Dr. John Geyman in his 2006 book Shredding the Social Contract: The Privatization of Medicare provides further analysis of the effects of MAPs on beneficiaries’ health and on Medicare spending (pages 103 to 106). MAPs received on average 13% more than the cost of traditional Medicare per patient. Medicare beneficiaries enrolled in MAPs were hospitalized almost 40% less than traditional Medicare patients, saving the insurance companies the cost of those hospitalizations. However, during the first year after disenrollment, those patients were hospitalized at 180% of the rate of patients who had not been enrolled in MAPs, meaning that they emerged from the MAPs in worse health and needing more costly care. The cost of necessary hospitalizations was thus shifted from the insurance companies to the Medicare program. Additionally, 54% of chronically ill Medicare patients in HMOs had declines in physical health during a four-year period compared to 28% in traditional fee for service Medicare. These are only some of the damning pieces of evidence listed in Dr. Geyman’s book; all were derived from articles published in Health Affairs and in top peer-reviewed medical journals. Furthermore, Medicare private plans engaged in both legal and illegal practices in order to enroll healthier beneficiaries and avoid sicker ones, despite their receiving excessive payments (pages 69-70). Finally, between 1999 and 2002, about one-third of MAP enrollees lost their plans when insurance companies pulled out of certain markets due to what they considered low profitability, and/or inability to enroll sufficient providers in their networks (page 76).
A 2010 study by The Medicare Rights Center (www.medicarerights.org) provides a beneficiary perspective on disenrollment from MAPs. Voluntary disenrollment occurred because of provider access problems for such services as cancer specialists, home health, and rehabilitation; misinformation and marketing abuse, including enrolling customers without their consent; coverage problems; cost sharing that was higher than expected; and data systems problems. Although the practice is illegal, some patients were disenrolled involuntarily when they received a diagnosis of cancer, through plans claiming that premiums had not been paid and refusing to rescind disenrollment even when proof of payment was presented.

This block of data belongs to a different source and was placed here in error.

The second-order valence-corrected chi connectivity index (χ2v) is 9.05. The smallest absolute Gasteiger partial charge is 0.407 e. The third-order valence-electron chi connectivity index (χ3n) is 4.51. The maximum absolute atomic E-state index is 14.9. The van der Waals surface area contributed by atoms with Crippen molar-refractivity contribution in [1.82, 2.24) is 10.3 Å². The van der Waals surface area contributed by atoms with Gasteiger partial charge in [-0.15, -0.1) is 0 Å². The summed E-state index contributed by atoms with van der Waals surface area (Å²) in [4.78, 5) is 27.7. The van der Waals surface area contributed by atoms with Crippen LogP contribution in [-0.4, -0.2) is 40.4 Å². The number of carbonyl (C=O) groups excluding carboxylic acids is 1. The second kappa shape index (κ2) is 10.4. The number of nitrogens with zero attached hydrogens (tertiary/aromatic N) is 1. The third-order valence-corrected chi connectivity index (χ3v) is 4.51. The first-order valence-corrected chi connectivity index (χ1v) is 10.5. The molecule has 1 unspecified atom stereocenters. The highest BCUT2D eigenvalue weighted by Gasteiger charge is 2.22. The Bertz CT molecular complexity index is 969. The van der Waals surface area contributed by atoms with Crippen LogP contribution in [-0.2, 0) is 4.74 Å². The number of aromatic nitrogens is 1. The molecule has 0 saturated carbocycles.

To summarize, partial privatization of Medicare has resulted in the opposite of cost control, increased value, and elimination of fraud and abuse. Instead, privatized Medicare as compared with traditional public Medicare has resulted in the following: increased per beneficiary cost to Medicare; increased beneficiary out of pocket costs; higher overhead; disruption of continuity of care; decreased choice of providers; denial of services; and poorer health outcomes. Furthermore, insurance companies break the law and waste taxpayer money.
Privatized Medicaid, as I have heard it presented during these hearings, will be different in some respects from privatized Medicare. For instance, recipients who cannot access the providers and other services they need, such as cancer care and rehabilitation, will not be able to switch to a public program. We do not know what will happen to these patients, but we can anticipate that their needs will not be met. On the other hand, we can anticipate that insurance companies will demand that the state pay them enough to ensure their profitability, regardless of the loss to patients and to taxpayers; if they do not get the profits they want they will withdraw, in itself an expensive process for the Medicaid program and for patients and providers. We can expect multiple disruptions of continuity of care. We can expect the insurance companies to engage in illegal practices. We can expect poorer health outcomes among Medicaid recipients.
At the same time that Physicians for a National Health Program and the Illinois Single-Payer Coalition foresee these problems for Medicaid recipients, we acknowledge that every person in the contemporary US health care system faces the risk of denial of services, disruptions of care, and financial devastation in the event of serious illness. Thus, we work for true reform of the entire US health care system in the form of Expanded and Improved Medicare for All. We urge all of you to support the Illinois single-payer bill, House Bill 311, when it is reintroduced during the next legislative session.
Reference: John Geyman, M.D. Shredding the Social Contract: The Privatization of Medicare. Monroe, ME: Common Courage Press, 2006.
Financial Disclosures: None. I receive no reimbursement, including expenses, for my work for PNHP and ISPC.